CMPLXSYS 325/EEB 325 - CSCS and EEB Assistant Professor Luis Zaman will teach 'Memes, Measles and Misinformation'. This course explores how contagious processes can help us understand a range of different phenomena observed in the real world—from infectious disease transmission, to the spread of information, misinformation, and disinformation...click for full course description.
Meets MSA; BS; and (QR/1) requirements
CMPLXSYS 351 - In addition we are offering a new Mini-Course (2 credits) 'Introduction to Social Science Data'. This course will provide an introduction to the programming language Python as a tool for loading, manipulating, and exploring social science datasets. We will begin with basic Python syntax and progress to more complicated tasks such as parsing, cleaning, imputing, and visualizing data, and we will pay particular attention to the skills needed and challenges faced when working with social science data. The bulk of the work in this course will be reading and coding a set of five lab assignments and a final project. Prior experience with Python is not required. click for full course description.
Meets MSA requirement.
BACK FOR THE SECOND YEAR:
CMPLXSYS 251/SOC 251 - 'Computational Social Sciences' will be offered for the second time this winter. Along with 351 this course was developed through the Computational Social Science Initiative. This course sits at the intersection of computer science, statistics, and social science. 'Due to the growth in electronic sources such as cell phones, Facebook, Twitter, and other online platforms, researchers now have enormous amounts of data about every aspect of our lives ...This has led to a revolution in social science, as we are able to measure human behavior with precision largely thought impossible just a decade ago..' click for full course description.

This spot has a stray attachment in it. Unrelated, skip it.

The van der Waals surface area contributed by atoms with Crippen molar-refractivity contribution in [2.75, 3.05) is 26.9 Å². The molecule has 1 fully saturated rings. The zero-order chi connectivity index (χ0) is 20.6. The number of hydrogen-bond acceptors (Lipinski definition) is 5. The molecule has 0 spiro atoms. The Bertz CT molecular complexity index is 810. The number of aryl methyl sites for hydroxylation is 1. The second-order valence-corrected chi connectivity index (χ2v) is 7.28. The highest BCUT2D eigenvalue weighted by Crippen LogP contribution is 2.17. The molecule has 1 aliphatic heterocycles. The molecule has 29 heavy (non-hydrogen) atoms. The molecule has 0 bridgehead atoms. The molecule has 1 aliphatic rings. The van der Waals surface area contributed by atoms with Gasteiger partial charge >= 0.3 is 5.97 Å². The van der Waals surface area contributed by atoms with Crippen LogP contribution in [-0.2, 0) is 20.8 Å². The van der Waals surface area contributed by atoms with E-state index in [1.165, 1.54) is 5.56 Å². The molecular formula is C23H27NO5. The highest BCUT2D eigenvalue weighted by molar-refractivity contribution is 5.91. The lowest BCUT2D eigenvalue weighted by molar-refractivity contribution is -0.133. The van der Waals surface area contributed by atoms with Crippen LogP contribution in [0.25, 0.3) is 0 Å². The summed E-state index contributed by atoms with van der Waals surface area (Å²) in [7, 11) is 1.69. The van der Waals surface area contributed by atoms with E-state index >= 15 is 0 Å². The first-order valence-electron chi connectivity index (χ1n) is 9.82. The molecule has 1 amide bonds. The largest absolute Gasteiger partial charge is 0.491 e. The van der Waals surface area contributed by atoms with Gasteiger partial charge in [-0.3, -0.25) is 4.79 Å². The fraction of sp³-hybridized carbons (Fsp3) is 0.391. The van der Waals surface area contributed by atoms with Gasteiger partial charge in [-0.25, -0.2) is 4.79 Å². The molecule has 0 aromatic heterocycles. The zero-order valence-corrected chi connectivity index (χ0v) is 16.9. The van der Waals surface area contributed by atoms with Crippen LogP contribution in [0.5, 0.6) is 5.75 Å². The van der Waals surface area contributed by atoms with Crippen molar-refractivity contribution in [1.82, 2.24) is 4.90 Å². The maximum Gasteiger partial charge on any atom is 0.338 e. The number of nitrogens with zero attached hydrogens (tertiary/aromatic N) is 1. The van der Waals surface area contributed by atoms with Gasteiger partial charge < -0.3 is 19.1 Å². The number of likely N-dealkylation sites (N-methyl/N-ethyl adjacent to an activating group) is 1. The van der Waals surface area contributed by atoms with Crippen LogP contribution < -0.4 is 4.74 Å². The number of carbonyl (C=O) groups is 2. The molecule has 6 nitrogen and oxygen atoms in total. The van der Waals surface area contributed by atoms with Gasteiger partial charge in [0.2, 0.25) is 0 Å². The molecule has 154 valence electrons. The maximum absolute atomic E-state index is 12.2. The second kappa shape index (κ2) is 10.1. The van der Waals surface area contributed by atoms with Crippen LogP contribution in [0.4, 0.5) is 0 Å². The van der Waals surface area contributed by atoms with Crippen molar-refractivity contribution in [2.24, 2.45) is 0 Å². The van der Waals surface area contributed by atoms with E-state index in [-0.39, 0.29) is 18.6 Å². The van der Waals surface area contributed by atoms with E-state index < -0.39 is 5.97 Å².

Meets SS, QR/1 requirements.
CMPLXSYS 391/POLSCI 391 - Re-introduced in Winter 2022, CSCS is happy to be able to once again offer the popular course 'Modeling Political Processes'. This class provides an introduction to modeling people and social systems. We learn to construct, manipulate, and evaluate models of people who vote, work, commit crimes, and attend classes. We cover concepts and ideas from game theory, learning theory, complexity theory, and even biology and physics (at a metaphorical level of course.) Though the topics and techniques covered are wide ranging — we analyze among other things the wisdom of crowds, the spread of ideas, the causes of racial segregation, and the emergence of riots, they aggregate into a deep methodological coherence. ...click for full course description.
Meets BS, SS, QR/1 requirements.